Leaders to explore real solutions for missing, murdered indigenous women
Jon Hendricks, CTV Winnipeg
Published Wednesday, February 24, 2016 8:40PM CST
2016 is already proving to be a violent year for Winnipeg.
February isn't even finished yet, and already there have been five homicide investigations in the city.
On Monday, Winnipeg police discovered Marilyn Rose Munroe's body inside her home on Pritchard Avenue.
Munroe’s friend, Stacy Sainnawap, told CTV News the 41-year-old was social and outgoing. She said her friend’s death was a shock to everyone who knew her.
"She was so out there with people, and she was so loving," said Sainnawap. "She was out there getting along with everybody. And that's why I don't understand why this happened to her."
Police said they're investigating Munroe’s death as a homicide. For now, officers can't comment on when she may have last been seen.
"An individual, or individuals, may be responsible for her death," said Const. Jason Michalysen, Winnipeg Police Service. "Until we move this investigation a little bit further, we're not in a position to provide that timeline. That would be very important information."
But shifting the focusing to a different timeline, something else becomes clear: of the five homicide investigations this year, three of the victims are indigenous women.
"What's happened in the last two months in Winnipeg, in respect to three indigenous women, happens across the country on a daily basis," said Nahanni Fontaine, a special advisor to the Manitoba government on Aboriginal Women's issues.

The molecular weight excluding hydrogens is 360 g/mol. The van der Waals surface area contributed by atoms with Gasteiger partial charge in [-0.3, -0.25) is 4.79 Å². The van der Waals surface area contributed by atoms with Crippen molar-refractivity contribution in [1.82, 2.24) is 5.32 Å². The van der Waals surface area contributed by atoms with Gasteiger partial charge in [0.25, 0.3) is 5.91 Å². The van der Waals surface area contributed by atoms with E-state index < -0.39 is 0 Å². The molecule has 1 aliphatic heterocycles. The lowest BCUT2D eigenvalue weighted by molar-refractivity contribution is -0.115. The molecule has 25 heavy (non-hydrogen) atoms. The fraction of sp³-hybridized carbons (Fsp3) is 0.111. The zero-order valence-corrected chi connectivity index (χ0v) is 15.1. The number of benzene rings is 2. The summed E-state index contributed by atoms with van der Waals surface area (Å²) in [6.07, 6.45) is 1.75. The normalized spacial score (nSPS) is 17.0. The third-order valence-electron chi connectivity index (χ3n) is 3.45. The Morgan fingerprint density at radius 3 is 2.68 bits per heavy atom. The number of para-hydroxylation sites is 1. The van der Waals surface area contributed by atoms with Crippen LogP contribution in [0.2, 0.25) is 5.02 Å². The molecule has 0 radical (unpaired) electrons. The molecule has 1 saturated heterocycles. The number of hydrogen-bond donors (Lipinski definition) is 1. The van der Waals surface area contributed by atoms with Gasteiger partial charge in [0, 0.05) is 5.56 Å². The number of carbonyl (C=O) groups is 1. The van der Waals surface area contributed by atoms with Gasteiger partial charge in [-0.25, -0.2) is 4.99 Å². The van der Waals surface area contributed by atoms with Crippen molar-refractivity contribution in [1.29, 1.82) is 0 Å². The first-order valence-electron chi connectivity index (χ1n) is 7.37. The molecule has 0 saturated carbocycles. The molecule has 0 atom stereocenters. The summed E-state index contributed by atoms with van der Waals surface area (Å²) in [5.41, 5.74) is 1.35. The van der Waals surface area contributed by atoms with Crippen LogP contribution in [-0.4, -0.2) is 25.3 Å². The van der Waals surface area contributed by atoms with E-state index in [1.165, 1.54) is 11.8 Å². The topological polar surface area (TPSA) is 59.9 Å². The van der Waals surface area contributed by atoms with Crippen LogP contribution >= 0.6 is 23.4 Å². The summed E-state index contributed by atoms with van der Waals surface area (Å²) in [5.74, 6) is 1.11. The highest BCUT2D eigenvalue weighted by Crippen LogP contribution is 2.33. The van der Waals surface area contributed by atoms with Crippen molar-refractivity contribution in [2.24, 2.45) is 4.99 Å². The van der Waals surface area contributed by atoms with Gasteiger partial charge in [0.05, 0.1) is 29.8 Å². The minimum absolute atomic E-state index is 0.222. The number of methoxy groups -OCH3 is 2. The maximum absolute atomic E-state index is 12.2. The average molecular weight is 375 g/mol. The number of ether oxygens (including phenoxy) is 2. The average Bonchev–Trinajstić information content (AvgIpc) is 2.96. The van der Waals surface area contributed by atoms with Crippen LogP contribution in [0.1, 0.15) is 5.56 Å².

Fontaine said this is why the second roundtable on missing and murdered indigenous women is focused on finding practical solutions right away.
"What can we agree on?" mused Fontaine. "What are the gaps? What are the recommendations? What do we need to deal with immediately, and commit to immediately, across the country?"
The national roundtable on missing and murdered indigenous women will run through Friday.
Vigil for Marilyn Rose Munroe
The family of Marilyn Rose Munroe has invited community members to come together and honour her life Friday evening.
They’ve put out a call for drums to share memorial songs and songs of healing. They ask those attending to bring extra candles and smudge.
The candlelight vigil will start at 6:45 p.m. at 298 Pritchard Avenue.
At 7 p.m. a walk will commence from that location to the Aboriginal Funeral Home, where wake services have been scheduled for Munroe.